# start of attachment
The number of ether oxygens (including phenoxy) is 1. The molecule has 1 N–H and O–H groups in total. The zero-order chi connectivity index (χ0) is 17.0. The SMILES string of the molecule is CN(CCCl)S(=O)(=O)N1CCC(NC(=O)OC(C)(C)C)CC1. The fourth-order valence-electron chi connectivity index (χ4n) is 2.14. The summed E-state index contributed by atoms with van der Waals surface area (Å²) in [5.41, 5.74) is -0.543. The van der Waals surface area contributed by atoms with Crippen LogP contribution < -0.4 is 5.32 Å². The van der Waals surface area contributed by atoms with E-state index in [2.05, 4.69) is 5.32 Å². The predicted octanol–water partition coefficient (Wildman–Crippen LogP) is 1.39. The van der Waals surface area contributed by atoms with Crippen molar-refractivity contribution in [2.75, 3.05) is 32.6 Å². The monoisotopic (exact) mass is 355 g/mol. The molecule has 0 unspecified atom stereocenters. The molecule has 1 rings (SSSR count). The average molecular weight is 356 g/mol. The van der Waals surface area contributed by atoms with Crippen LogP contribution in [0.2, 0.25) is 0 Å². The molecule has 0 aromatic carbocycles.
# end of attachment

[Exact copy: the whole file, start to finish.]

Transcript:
The number of ether oxygens (including phenoxy) is 1. The molecule has 1 N–H and O–H groups in total. The zero-order chi connectivity index (χ0) is 17.0. The SMILES string of the molecule is CN(CCCl)S(=O)(=O)N1CCC(NC(=O)OC(C)(C)C)CC1. The fourth-order valence-electron chi connectivity index (χ4n) is 2.14. The summed E-state index contributed by atoms with van der Waals surface area (Å²) in [5.41, 5.74) is -0.543. The van der Waals surface area contributed by atoms with Crippen LogP contribution < -0.4 is 5.32 Å². The van der Waals surface area contributed by atoms with E-state index in [2.05, 4.69) is 5.32 Å². The predicted octanol–water partition coefficient (Wildman–Crippen LogP) is 1.39. The van der Waals surface area contributed by atoms with Crippen molar-refractivity contribution in [2.75, 3.05) is 32.6 Å². The monoisotopic (exact) mass is 355 g/mol. The molecule has 0 unspecified atom stereocenters. The molecule has 1 rings (SSSR count). The average molecular weight is 356 g/mol. The van der Waals surface area contributed by atoms with Crippen LogP contribution in [0.2, 0.25) is 0 Å². The molecule has 0 aromatic carbocycles.